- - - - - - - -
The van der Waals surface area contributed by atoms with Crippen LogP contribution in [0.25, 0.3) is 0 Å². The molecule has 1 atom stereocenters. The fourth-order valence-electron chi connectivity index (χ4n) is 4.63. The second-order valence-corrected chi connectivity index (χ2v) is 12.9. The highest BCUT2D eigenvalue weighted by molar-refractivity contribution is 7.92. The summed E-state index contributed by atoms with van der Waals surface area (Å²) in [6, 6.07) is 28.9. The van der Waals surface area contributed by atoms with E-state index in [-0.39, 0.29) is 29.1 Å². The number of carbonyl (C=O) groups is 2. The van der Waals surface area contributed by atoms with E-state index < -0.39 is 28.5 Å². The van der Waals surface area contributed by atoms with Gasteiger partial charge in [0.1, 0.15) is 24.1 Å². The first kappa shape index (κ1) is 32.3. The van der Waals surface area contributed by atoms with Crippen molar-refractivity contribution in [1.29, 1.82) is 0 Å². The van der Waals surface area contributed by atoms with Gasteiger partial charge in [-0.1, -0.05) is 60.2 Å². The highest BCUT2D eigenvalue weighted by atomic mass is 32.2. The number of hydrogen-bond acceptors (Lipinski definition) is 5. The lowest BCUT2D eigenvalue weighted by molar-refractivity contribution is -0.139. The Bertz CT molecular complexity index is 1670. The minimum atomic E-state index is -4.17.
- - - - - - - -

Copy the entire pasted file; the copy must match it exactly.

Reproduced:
The van der Waals surface area contributed by atoms with Crippen LogP contribution in [0.25, 0.3) is 0 Å². The molecule has 1 atom stereocenters. The fourth-order valence-electron chi connectivity index (χ4n) is 4.63. The second-order valence-corrected chi connectivity index (χ2v) is 12.9. The highest BCUT2D eigenvalue weighted by molar-refractivity contribution is 7.92. The summed E-state index contributed by atoms with van der Waals surface area (Å²) in [6, 6.07) is 28.9. The van der Waals surface area contributed by atoms with E-state index in [-0.39, 0.29) is 29.1 Å². The number of carbonyl (C=O) groups is 2. The van der Waals surface area contributed by atoms with E-state index < -0.39 is 28.5 Å². The van der Waals surface area contributed by atoms with Gasteiger partial charge in [0.1, 0.15) is 24.1 Å². The first kappa shape index (κ1) is 32.3. The van der Waals surface area contributed by atoms with Crippen molar-refractivity contribution in [1.29, 1.82) is 0 Å². The van der Waals surface area contributed by atoms with Gasteiger partial charge in [-0.1, -0.05) is 60.2 Å². The highest BCUT2D eigenvalue weighted by atomic mass is 32.2. The number of hydrogen-bond acceptors (Lipinski definition) is 5. The lowest BCUT2D eigenvalue weighted by molar-refractivity contribution is -0.139. The Bertz CT molecular complexity index is 1670. The minimum atomic E-state index is -4.17.